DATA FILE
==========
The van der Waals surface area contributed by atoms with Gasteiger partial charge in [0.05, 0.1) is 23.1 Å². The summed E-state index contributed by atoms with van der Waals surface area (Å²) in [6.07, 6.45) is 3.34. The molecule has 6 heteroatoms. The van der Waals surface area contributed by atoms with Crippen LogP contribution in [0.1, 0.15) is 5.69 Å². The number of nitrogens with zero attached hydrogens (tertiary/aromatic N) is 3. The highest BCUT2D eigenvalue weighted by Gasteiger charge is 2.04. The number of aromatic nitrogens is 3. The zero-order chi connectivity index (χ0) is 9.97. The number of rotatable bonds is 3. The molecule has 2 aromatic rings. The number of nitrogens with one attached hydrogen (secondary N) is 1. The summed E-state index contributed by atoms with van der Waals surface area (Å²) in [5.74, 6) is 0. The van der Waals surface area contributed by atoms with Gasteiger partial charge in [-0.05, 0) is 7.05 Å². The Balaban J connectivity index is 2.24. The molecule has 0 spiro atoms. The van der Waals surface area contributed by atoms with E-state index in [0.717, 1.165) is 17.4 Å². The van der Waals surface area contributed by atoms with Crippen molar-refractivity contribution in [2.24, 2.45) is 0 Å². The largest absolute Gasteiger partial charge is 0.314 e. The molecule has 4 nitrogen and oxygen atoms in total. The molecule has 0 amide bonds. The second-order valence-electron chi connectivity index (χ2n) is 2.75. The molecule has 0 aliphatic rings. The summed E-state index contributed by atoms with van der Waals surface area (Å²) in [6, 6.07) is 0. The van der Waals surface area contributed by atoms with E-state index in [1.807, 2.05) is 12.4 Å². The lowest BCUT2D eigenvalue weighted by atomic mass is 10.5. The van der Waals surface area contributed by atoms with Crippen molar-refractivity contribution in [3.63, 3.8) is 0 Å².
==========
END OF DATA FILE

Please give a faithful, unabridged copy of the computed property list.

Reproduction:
The van der Waals surface area contributed by atoms with Gasteiger partial charge in [0.05, 0.1) is 23.1 Å². The summed E-state index contributed by atoms with van der Waals surface area (Å²) in [6.07, 6.45) is 3.34. The molecule has 6 heteroatoms. The van der Waals surface area contributed by atoms with Crippen LogP contribution in [0.1, 0.15) is 5.69 Å². The number of nitrogens with zero attached hydrogens (tertiary/aromatic N) is 3. The highest BCUT2D eigenvalue weighted by Gasteiger charge is 2.04. The number of aromatic nitrogens is 3. The zero-order chi connectivity index (χ0) is 9.97. The number of rotatable bonds is 3. The molecule has 2 aromatic rings. The number of nitrogens with one attached hydrogen (secondary N) is 1. The summed E-state index contributed by atoms with van der Waals surface area (Å²) in [5.74, 6) is 0. The van der Waals surface area contributed by atoms with Gasteiger partial charge in [-0.05, 0) is 7.05 Å². The Balaban J connectivity index is 2.24. The molecule has 0 spiro atoms. The van der Waals surface area contributed by atoms with E-state index in [0.717, 1.165) is 17.4 Å². The van der Waals surface area contributed by atoms with Crippen molar-refractivity contribution in [2.24, 2.45) is 0 Å². The largest absolute Gasteiger partial charge is 0.314 e. The molecule has 4 nitrogen and oxygen atoms in total. The molecule has 0 amide bonds. The second-order valence-electron chi connectivity index (χ2n) is 2.75. The molecule has 0 aliphatic rings. The summed E-state index contributed by atoms with van der Waals surface area (Å²) in [6, 6.07) is 0. The van der Waals surface area contributed by atoms with E-state index in [1.807, 2.05) is 12.4 Å². The lowest BCUT2D eigenvalue weighted by atomic mass is 10.5. The van der Waals surface area contributed by atoms with Crippen molar-refractivity contribution in [3.63, 3.8) is 0 Å².